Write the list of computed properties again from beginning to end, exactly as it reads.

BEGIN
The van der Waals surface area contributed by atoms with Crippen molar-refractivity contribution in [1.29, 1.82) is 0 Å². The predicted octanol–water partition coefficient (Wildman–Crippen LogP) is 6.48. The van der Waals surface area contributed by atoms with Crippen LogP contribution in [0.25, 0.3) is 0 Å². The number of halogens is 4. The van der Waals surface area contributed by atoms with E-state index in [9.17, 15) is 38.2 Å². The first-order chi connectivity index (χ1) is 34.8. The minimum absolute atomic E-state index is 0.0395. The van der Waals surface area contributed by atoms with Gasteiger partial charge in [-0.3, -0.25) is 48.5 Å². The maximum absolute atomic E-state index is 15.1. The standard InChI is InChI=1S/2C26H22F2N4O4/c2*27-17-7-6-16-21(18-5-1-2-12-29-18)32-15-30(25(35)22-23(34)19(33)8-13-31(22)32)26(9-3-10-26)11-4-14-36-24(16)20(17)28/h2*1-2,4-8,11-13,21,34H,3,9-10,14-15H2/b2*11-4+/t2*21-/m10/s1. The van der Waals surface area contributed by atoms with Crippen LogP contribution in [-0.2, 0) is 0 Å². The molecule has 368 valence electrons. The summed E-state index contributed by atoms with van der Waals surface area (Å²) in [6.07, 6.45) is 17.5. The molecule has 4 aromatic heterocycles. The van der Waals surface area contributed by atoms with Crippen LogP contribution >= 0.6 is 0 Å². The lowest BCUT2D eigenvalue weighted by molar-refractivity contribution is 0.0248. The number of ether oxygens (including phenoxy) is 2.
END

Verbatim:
The van der Waals surface area contributed by atoms with Crippen molar-refractivity contribution in [1.29, 1.82) is 0 Å². The predicted octanol–water partition coefficient (Wildman–Crippen LogP) is 6.48. The van der Waals surface area contributed by atoms with Crippen LogP contribution in [0.25, 0.3) is 0 Å². The number of halogens is 4. The van der Waals surface area contributed by atoms with E-state index in [9.17, 15) is 38.2 Å². The first-order chi connectivity index (χ1) is 34.8. The minimum absolute atomic E-state index is 0.0395. The van der Waals surface area contributed by atoms with Gasteiger partial charge in [-0.3, -0.25) is 48.5 Å². The maximum absolute atomic E-state index is 15.1. The standard InChI is InChI=1S/2C26H22F2N4O4/c2*27-17-7-6-16-21(18-5-1-2-12-29-18)32-15-30(25(35)22-23(34)19(33)8-13-31(22)32)26(9-3-10-26)11-4-14-36-24(16)20(17)28/h2*1-2,4-8,11-13,21,34H,3,9-10,14-15H2/b2*11-4+/t2*21-/m10/s1. The van der Waals surface area contributed by atoms with Crippen LogP contribution in [-0.2, 0) is 0 Å². The molecule has 368 valence electrons. The summed E-state index contributed by atoms with van der Waals surface area (Å²) in [6.07, 6.45) is 17.5. The molecule has 4 aromatic heterocycles. The van der Waals surface area contributed by atoms with Crippen LogP contribution >= 0.6 is 0 Å². The lowest BCUT2D eigenvalue weighted by molar-refractivity contribution is 0.0248. The number of ether oxygens (including phenoxy) is 2.